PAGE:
Anger Management 101

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The latest edition of Al Gore endorsed Howard Dean for President last week. This surprised a lot of people, including me. But Gore 6.0 seems more radical than previous models, with a passion upgrade from the glitches in 5.0 (clumsy populist presidential candidate), 4.0 (clumsy earth-toned presidential candidate), 3.0 (loyal Vice President) and 2.0 (militant New Democratic candidate for President in 1988). Watching Gore and Dean together on the podium — twins in dark blue suits and light blue ties, Gore in populist growl-shout mode, complete with intermittent Southern accent — I realized the utter logic of the move. The two have so much in common. They're the angriest guys in the Democratic Party. The Bush re-election campaign website already features an anti-Dean video titled When Angry Democrats Attack.

Dean and Gore are angry in different ways, though. Gore's anger is personal. He is angry at Bill Clinton (yes, for Monica Lewinsky but also for being such an impossible act to follow). He has been angry at Hillary Clinton since 1993, when the elected Vice President found himself competing with the unelected Vice President for Bill Clinton's attention. He is angry with Joe Lieberman — and with the moderate Democratic Leadership Council — for criticizing the "people vs. the powerful" theme of his 2000 campaign. He and Dick Gephardt have always been bitter rivals. And he probably doesn't like John Kerry or Wes Clark very much either.


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This is not to say Gore's motivation for the endorsement was entirely negative: he clearly admires Dean's brand of anger. And, yes, they do have similar positions on the war. Gore also loves Dean's consultant-free iconoclasm, the legions of fanatic computer geeks, the sheer energy of the campaign (as opposed to the careful, soporific, consultant-laden nature of Gore's candidacy). For a guy who has spent his life smack-dab in the Washington establishment, the endorsement firmly, and finally, establishes Gore as an outsider.

Dean's anger is tactical, not visceral. His brash, peremptory manner has camouflaged the fact that he is by far the best politician among the 2004 Democrats — which is one reason Republicans should postpone the champagne if Dean wins the nomination. The doctor diagnosed the Democratic electorate before any of his opponents did, and he shaped his candidacy to fit the mood, which was, in a word, ballistic. Furthermore, Dean understood that party activists were not just angry at George W. Bush; they were furious with the Democrats in Washington who were letting a minority-elected President have his way at every turn. Dean's prescience — and Gore's presence — has created a formidable candidacy and, quite possibly, a potent new strain of liberalism that may supplant the traditional Old and New wings of the party. Let's call the Dean-Gore faction the New-New Democrats.

Both Dean and Gore were outspoken last week about the need to remake the Democratic Party. (When Hillary Clinton was asked if the party needed to be remade, she responded with one word: "No.") "The party has to change to meet the new situation," explained Joe Trippi, Dean's campaign manager. "It's been a long time since Democrats were totally shut out of the government. We don't know how to be a true opposition party — to do the sort of guerrilla warfare that Newt Gingrich did."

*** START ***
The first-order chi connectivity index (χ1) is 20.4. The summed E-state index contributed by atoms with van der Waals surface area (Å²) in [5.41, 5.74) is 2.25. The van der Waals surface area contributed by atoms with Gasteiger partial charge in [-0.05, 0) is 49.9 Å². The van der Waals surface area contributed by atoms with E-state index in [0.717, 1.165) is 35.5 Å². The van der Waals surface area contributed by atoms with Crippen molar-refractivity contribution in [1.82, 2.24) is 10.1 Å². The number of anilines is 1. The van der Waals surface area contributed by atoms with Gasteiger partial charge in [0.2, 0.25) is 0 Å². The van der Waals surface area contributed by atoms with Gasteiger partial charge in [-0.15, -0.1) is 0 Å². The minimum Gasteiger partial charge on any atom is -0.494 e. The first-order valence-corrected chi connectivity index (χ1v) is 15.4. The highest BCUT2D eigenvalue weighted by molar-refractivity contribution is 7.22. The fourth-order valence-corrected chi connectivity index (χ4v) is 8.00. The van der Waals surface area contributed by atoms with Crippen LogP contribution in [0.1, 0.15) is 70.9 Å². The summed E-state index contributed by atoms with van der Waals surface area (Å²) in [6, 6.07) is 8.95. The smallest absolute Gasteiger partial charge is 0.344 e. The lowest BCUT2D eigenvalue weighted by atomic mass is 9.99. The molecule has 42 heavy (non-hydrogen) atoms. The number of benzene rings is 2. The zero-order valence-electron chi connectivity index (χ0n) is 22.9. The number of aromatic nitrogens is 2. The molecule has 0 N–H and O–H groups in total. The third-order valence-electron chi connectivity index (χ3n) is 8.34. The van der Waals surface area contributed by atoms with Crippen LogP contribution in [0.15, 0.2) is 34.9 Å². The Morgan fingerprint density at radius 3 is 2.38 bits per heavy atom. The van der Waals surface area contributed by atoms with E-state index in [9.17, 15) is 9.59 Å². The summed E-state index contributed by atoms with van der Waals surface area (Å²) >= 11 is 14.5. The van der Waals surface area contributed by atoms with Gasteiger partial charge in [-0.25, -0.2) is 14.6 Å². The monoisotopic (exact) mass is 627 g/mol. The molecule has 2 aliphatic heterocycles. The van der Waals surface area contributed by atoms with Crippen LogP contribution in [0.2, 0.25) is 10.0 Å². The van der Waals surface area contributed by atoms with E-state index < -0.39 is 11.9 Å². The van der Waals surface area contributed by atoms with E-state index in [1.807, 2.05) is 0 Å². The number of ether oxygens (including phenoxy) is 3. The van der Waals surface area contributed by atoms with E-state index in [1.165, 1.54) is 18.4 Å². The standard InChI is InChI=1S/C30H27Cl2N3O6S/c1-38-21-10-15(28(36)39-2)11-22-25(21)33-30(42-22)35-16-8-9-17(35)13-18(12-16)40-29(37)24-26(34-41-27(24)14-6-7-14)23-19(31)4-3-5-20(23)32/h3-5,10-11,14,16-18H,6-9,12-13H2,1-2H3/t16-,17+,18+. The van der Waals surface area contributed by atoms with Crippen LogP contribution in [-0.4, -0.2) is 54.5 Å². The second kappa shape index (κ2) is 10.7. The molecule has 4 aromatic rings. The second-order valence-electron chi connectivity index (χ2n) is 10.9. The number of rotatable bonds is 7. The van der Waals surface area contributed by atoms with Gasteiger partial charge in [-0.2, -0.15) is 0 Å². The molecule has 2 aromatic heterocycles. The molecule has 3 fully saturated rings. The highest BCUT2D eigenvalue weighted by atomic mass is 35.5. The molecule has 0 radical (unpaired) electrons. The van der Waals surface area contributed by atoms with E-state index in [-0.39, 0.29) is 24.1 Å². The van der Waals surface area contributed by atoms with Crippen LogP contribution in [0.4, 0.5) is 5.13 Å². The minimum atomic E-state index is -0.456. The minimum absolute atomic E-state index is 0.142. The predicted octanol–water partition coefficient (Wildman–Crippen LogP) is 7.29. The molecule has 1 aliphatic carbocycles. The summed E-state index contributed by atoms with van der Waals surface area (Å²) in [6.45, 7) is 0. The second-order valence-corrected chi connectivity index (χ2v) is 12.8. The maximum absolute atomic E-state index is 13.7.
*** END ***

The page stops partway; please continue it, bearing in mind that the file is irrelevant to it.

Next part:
The grass-roots dismay began with the disputed election result in Florida, 2000. The Republicans seemed far more tough-minded in pursuit of the prize, bringing in their heavy guns — the Jeb Bush operation, family consigliere Jim Baker and, ultimately, five Supreme Court justices — to win the presidency. Then the Democrats in Congress made the disastrous assumption that Bush would be amenable to bipartisan compromise. "Bipartisanship is another name for date rape," the fanatic G.O.P. tax cutter Grover Norquist later said, in what could stand as an epitaph for the gullible Congressional Democrats. No less a liberal than Ted Kennedy gave his imprimatur to Bush's No Child Left Behind education bill, only to find that the money he expected to fund the program had been left behind. Democrats also enabled Bush to pass his tax cuts, his Medicare prescription-drug plan, the Patriot Act — and, the most egregious case, the Iraq war resolution. When Howard Dean made his landmark speech to the Democratic National Committee last February, he opened by asking, "What I want to know ... is why in the world the Democratic Party leadership is supporting the President's unilateral attack on Iraq?" The audience — leading Dems from the outback — went wild.

Democratic factions tend to be sedimentary. The oldest Old Democrats are blue-collar economic populists like Dick Gephardt, who also tend to be pro-military, churchgoing and socially conservative. In the 1970s they were supplanted by radical-liberal activists, refugees from the 1960s protest marches who tended to be antiwar, antipoverty, passionate about civil rights and civil liberties and more secular than the lunch-pail crowd. Bill Clinton's New Democrat movement was an information-age reaction against the two previous generations — a free-trade, business-friendly revision of traditional Democratic economics and a socially conservative reaction to the excesses of 1960s liberalism (especially when it came to law enforcement and welfare reform).

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